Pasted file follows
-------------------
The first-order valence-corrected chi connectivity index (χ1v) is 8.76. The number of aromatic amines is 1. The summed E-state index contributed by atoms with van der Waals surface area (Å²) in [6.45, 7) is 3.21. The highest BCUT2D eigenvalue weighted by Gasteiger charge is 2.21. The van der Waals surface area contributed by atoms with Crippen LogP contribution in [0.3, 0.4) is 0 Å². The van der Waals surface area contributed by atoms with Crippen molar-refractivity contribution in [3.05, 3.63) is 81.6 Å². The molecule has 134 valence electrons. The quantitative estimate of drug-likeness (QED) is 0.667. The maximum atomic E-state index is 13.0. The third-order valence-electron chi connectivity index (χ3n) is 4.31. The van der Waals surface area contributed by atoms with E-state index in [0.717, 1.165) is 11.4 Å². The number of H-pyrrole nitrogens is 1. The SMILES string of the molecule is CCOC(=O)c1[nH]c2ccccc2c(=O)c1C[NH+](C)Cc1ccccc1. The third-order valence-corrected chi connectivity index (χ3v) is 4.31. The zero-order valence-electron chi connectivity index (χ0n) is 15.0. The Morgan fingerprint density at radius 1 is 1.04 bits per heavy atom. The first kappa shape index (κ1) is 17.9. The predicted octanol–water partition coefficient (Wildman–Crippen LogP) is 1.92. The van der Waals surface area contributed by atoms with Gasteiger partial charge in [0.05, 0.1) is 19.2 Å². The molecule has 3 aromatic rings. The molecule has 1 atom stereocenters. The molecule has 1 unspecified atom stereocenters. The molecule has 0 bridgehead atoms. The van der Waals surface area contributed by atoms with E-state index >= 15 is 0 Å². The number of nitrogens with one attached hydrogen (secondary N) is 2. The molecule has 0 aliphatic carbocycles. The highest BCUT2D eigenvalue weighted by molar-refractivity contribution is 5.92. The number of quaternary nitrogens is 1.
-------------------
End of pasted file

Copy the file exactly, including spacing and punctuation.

The first-order valence-corrected chi connectivity index (χ1v) is 8.76. The number of aromatic amines is 1. The summed E-state index contributed by atoms with van der Waals surface area (Å²) in [6.45, 7) is 3.21. The highest BCUT2D eigenvalue weighted by Gasteiger charge is 2.21. The van der Waals surface area contributed by atoms with Crippen LogP contribution in [0.3, 0.4) is 0 Å². The van der Waals surface area contributed by atoms with Crippen molar-refractivity contribution in [3.05, 3.63) is 81.6 Å². The molecule has 134 valence electrons. The quantitative estimate of drug-likeness (QED) is 0.667. The maximum atomic E-state index is 13.0. The third-order valence-electron chi connectivity index (χ3n) is 4.31. The van der Waals surface area contributed by atoms with E-state index in [0.717, 1.165) is 11.4 Å². The number of H-pyrrole nitrogens is 1. The SMILES string of the molecule is CCOC(=O)c1[nH]c2ccccc2c(=O)c1C[NH+](C)Cc1ccccc1. The third-order valence-corrected chi connectivity index (χ3v) is 4.31. The zero-order valence-electron chi connectivity index (χ0n) is 15.0. The Morgan fingerprint density at radius 1 is 1.04 bits per heavy atom. The first kappa shape index (κ1) is 17.9. The predicted octanol–water partition coefficient (Wildman–Crippen LogP) is 1.92. The van der Waals surface area contributed by atoms with Gasteiger partial charge in [0.05, 0.1) is 19.2 Å². The molecule has 3 aromatic rings. The molecule has 1 atom stereocenters. The molecule has 1 unspecified atom stereocenters. The molecule has 0 bridgehead atoms. The van der Waals surface area contributed by atoms with E-state index >= 15 is 0 Å². The number of nitrogens with one attached hydrogen (secondary N) is 2. The molecule has 0 aliphatic carbocycles. The highest BCUT2D eigenvalue weighted by molar-refractivity contribution is 5.92. The number of quaternary nitrogens is 1.